The Seekers Study is a weekly meeting. It is geared at helping expose people in recovery to a variety of different spiritual perspectives, in hopes that they will develop a better understanding of what spirituality means to them.

Testimony #6

Please note that some of the material may be graphic and/or vulgar in nature. Student’s names are kept confidential.

A whirlwind of factors set me up for failure as a young teen, including abuse and addiction throughout my family. I began smoking pot at age 13, followed by an expulsion from school for possession. By the age of 15, I was regularly using various pills and alcohol. My addict tendencies were there from the start.  Alcohol was my first love. It was the solution, or I had thought, to all of my problems in my life. It made me strong, confident, brave, beautiful, but as time progressed, all of the promises that alcohol made began to slowly turn to lies.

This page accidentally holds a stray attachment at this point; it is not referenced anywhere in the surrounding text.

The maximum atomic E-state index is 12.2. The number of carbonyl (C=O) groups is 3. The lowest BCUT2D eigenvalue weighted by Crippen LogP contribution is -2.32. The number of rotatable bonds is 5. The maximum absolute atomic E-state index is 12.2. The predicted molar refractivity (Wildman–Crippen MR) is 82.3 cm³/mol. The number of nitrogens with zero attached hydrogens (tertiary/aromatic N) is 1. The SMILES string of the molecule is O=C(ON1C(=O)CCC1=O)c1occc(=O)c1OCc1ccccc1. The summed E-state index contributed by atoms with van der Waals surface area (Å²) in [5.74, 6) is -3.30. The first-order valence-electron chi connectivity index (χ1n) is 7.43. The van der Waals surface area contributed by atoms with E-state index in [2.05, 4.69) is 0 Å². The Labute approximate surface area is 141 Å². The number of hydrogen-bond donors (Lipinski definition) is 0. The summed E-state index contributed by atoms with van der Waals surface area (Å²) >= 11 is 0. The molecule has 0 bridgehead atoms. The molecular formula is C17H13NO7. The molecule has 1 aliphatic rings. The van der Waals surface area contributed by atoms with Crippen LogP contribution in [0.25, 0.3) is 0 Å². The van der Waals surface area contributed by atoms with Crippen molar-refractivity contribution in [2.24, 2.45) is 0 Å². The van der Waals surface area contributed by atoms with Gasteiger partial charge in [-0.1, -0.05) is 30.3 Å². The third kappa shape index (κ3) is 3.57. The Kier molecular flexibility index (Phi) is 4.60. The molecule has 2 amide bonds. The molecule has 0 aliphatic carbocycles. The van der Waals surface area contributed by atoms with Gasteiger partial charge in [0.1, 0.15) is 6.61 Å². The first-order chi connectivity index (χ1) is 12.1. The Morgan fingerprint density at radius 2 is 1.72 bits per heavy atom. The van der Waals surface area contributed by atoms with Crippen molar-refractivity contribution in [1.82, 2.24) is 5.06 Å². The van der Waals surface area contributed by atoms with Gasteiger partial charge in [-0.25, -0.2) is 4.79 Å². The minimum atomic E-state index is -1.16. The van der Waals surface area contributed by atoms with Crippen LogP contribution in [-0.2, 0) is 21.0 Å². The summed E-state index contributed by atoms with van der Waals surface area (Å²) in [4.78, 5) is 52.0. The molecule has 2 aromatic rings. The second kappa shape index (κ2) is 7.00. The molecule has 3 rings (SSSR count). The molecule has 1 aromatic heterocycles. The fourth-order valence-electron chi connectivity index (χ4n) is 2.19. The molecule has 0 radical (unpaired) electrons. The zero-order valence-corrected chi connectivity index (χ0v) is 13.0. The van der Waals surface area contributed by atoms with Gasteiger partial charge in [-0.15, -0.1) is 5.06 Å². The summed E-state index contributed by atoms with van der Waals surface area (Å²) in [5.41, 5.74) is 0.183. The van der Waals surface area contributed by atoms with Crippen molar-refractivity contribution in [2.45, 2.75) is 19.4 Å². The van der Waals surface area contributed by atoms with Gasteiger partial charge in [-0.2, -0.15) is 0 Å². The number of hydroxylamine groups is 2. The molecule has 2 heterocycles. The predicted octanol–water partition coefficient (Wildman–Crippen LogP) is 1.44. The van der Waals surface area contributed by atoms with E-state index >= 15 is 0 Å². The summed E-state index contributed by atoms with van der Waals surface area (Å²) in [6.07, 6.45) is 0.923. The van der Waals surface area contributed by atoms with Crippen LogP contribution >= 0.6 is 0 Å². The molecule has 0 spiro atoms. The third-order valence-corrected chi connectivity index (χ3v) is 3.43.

At 17, the drugs had gotten heavier and the freedom I once got from alcohol was gone. At one point I was placed in honors classes, a gold medal athlete, and a trained musician, but I made the decision to no longer attend high school. I left midway through my sophomore year. I was sleeping on random couches, and had nothing of my own. I was a stranger to not only my family, but to myself. In the following months, I continued to go downhill, and fast. I couldn’t make it through a day without suicidal thoughts and crippling anxiety. I had begun to regularly experience alcohol withdrawal. I had even moved to different states in hopes of starting over. After several suicide attempts and stays in psych wards, at age 18 things began to click. I didn’t like where the last years had gone and didn’t recognize who I was. My future was bleak. No education, no real ambitions. No hope. I decided to quit using drugs and spent about a year trying various ways to control my alcohol use, drinking only on the weekends, just beer, only on special occasions, etc. I drove to a couple AA meetings, but never had the nerve to go inside.

On November 12, 2014 I started drinking and partying with some friends. What was supposed to be a light evening, turned into a 4 day blacked out binge…again. I had thoroughly embarrassed myself, my oldest and dearest friend had arrived from Colorado to see me and I had no recollection of his visit. I lost my keys, spent what money I had left, and lost yet another job. I woke up that morning, and decided I was done. I had had enough.